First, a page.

3116.17 - Mathematics 1, topic specific exercises

Course number
Mathematics 1, topic specific exercises
Upper secondary school with mathematics on level A – and to follow Mathematics 1, couse number 3103
The course aims to present some simple applications of mathematical skills obtained in Mathematics 1. The exercises take place over 4-8 times during the year in different topics.
Linear equations and linear maps. Matrix algebra. Vector spaces. Eigenvalue problems. Symmetric and orthogonal matrices. Complex numbers. Linear differential equations. Standard functions. Functions of one and several real variables: linear approximations and partial derivatives, Taylor expansions and quadratic forms, extrema and level curves, line, surface and volume integrals. Vector fields, Gauss' and Stoke's theorems. Applications of MAPLE in the above areas. Examples of applications in the engineering sciences.
Learning and teaching approaches
Exercises in groups.
Learning outcomes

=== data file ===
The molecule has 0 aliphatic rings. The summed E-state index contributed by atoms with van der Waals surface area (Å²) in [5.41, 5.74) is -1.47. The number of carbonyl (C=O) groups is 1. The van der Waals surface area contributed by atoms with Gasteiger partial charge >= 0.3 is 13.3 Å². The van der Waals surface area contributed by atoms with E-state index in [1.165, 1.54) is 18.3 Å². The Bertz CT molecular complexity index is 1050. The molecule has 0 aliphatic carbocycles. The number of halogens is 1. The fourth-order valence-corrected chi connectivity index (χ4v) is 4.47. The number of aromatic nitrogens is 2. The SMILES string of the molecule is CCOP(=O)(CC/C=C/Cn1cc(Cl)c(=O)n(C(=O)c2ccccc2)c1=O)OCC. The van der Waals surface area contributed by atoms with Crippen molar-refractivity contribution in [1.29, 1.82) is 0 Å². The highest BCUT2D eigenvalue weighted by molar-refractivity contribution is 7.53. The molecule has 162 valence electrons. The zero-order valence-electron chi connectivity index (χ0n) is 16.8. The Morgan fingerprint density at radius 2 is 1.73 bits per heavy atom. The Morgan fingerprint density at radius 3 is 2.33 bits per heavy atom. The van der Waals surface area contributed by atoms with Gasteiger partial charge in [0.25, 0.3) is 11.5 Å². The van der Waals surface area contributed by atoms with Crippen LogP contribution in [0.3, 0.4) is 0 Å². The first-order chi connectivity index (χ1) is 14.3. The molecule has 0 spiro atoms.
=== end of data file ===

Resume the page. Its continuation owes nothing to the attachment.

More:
A student, that successfully has completed this course, should be able to: • Use algebraic and geometric representation of complex numbers as well as the complex exponential function. • Use matrix calculus and Gaussian elimination in the context of solving systems of linear equations. • Analyze and explain sets of solution in vector spaces using the structure theorem. • Carry out simple calculations with the elementary functions – among these their inverses as well. • Use the different variants of Taylor's formula for approximations and limits. • Solve simple first and second order differential equations and systems of differential equations. • Calculate extrema for functions of several variables – also for regions with boundaries. • Parametrize simple curves, surfaces and regions in 3-space, as well as calculate simple line-, surface- and spaceintegrals. • Use Gauss' and Stoke's theorems in simple settings. • Use mathematical terminology and reasoning in oral and written expositions. • Organizing collaboration in a project about mathematical concepts and methods in a larger application context. • Apply symbolic software tools – currently Maple – to solve and graphically display of mathematical problems.
Assessment method
Group work with small projects within diverse relevant topics. When this work is finished, some questions will be posted, that each participant answers individually (while the are allowed to discuss them within the group). A general, individual evaluation of each student decides whether a student passes. The course is coordinated with DTU, and any changes there will be adapted to the course. Reexamination can e.g. be organized as an oral exam, where one of the projects is drawn.
Marking scale
Gunnar Restorff